Nurses, doctors and other healthcare workers face a long list of threats to their safety on a daily basis. To help patients, they risk infectious diseases, accidental needle sticks, repetitive motion injuries and more. However, one of the scariest threats they face is often not talked about: violence.
A recent incident at a Minnesota health clinic demonstrates just how real the threat of violence is for healthcare workers. In this incident, a patient who was unhappy with their care opened fire in the clinic, injuring four healthcare workers and killing one medical assistant.
Nurses And Other Healthcare Workers Are At Substantially Higher Risk Of Violence
According to an article from CBS, this is not an isolated incident. In fact, OSHA statistics show that nurses, nurse practitioners and other healthcare workers are at four times greater risk of workplace violence than workers in private industry.
Why Do Patients Attack?
When a person has to go in for medical care, they are typically not at their best. They are afraid and under a great deal of stress. On top of that, they may be medicated or something from a medical condition like dementia. The American Journal of Managed Care emphasizes that these are typically not criminals; these are patients who are not in their right mind when they commit assault against a nurse or another medical professional.
While there are certainly incidents like the aforementioned shooting in which a disgruntled patient takes premediated action to cause harm to caregivers, more commonly these situations involve someone coming out of anesthesia, being confused and lashing out in fear, or something along those lines. Perhaps they are people waiting in pain in the emergency room who are not acting as they typically would and attack a medical assistant or doctor. According to one expert, “The inpatient room, then the psychiatric unit, and the emergency department, in that order, is where most instances of violence occur.”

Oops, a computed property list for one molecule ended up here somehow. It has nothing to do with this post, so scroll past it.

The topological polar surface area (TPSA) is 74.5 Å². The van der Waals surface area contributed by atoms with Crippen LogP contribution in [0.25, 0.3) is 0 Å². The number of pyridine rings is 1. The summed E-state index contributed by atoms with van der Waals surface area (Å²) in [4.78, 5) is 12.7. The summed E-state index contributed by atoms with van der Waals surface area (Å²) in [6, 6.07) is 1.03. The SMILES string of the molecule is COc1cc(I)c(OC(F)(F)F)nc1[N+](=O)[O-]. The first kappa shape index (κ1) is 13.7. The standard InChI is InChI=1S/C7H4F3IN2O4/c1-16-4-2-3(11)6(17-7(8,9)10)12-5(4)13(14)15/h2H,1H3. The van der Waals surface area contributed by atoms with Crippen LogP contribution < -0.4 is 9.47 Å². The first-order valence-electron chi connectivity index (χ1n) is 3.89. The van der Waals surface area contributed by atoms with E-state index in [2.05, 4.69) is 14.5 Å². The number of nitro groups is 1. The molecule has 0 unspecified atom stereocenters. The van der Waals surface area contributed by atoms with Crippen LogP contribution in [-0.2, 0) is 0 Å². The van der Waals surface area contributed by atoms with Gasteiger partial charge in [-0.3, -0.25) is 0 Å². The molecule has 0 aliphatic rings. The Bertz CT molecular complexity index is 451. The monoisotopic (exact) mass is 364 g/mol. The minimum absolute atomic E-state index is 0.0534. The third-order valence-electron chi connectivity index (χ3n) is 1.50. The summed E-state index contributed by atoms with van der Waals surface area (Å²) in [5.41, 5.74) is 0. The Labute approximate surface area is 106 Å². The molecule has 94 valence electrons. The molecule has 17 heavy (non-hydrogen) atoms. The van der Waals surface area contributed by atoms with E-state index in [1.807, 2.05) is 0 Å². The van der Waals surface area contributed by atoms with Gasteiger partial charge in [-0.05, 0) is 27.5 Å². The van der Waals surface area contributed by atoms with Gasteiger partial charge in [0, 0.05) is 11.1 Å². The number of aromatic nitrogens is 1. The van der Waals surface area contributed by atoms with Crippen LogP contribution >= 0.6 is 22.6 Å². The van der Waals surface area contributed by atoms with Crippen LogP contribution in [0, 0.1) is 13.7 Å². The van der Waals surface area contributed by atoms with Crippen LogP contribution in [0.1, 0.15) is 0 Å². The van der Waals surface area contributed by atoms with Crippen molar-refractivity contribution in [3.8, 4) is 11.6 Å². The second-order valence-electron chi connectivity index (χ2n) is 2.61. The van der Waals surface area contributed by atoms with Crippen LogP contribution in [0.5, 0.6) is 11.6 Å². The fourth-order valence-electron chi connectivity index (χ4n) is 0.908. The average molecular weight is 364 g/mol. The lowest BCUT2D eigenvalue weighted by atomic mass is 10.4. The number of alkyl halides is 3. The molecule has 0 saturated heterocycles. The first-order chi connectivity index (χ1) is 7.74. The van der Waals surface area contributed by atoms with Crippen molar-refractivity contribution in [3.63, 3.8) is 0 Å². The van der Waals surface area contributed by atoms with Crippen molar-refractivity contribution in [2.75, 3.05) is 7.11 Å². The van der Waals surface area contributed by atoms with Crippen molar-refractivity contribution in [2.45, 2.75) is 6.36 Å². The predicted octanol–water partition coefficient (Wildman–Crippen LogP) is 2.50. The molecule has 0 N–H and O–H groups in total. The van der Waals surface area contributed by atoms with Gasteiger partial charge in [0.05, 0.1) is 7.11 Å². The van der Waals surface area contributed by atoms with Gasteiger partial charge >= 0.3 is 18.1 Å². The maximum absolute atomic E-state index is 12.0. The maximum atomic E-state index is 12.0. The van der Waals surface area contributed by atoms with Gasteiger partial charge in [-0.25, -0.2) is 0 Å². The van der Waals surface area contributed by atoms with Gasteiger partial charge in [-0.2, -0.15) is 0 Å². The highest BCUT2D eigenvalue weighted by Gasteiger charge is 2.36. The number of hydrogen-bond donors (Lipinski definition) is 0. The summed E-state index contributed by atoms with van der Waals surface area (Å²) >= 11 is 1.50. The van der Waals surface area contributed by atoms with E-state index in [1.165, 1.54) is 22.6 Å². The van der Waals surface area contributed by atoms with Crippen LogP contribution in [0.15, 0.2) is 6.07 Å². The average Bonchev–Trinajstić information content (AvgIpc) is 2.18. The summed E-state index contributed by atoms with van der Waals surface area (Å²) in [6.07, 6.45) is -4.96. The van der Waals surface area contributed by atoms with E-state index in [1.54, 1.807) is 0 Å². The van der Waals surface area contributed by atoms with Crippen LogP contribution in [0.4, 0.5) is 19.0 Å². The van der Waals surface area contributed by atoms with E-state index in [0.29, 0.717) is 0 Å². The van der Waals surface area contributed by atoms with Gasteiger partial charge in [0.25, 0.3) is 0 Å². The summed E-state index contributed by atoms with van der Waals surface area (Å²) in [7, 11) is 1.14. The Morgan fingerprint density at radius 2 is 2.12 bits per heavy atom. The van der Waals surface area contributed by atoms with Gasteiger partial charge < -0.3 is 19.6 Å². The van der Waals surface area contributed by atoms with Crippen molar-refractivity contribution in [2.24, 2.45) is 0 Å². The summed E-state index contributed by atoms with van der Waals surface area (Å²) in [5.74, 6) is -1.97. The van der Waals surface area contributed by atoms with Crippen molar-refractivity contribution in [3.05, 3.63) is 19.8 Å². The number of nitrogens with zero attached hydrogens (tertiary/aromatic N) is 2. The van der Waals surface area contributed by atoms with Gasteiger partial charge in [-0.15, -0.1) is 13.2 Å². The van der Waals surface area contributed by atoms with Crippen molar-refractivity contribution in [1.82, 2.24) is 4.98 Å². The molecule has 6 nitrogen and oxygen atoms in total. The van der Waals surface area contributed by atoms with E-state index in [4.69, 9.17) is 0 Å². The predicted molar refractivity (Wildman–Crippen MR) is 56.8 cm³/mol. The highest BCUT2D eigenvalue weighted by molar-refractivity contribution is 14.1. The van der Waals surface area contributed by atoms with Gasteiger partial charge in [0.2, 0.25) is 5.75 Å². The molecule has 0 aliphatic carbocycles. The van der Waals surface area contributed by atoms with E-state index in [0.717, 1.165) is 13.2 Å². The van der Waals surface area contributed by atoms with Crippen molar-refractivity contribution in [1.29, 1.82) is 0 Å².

There are other factors that set the stage for workplace assaults and other forms of workplace violence. Some blame the healthcare system itself. The article also points out that the incidents frequently go unreported. Caregivers are empathetic to the plight of their patients and may not want them to get into trouble. They may see the threat of violence as just part of the job.
For similar reasons, medical facilities tend not to have particularly intense security. A bill was proposed in recent years to require facilities to enact measures to protect workers from the possibility of violent outbursts, but it did not pass. A similar bill will likely be proposed again in the future.
Workers’ Compensation For Victims Of Workplace Assault
Nurses and other healthcare workers who face the threat of violence should be aware that they may be eligible for workers’ compensation if they are hurt by a patient or any other party, including coworkers, while they are on the job. Minnesota workers’ compensation may cover injuries suffered in workplace attacks, workplace assaults and other incidents.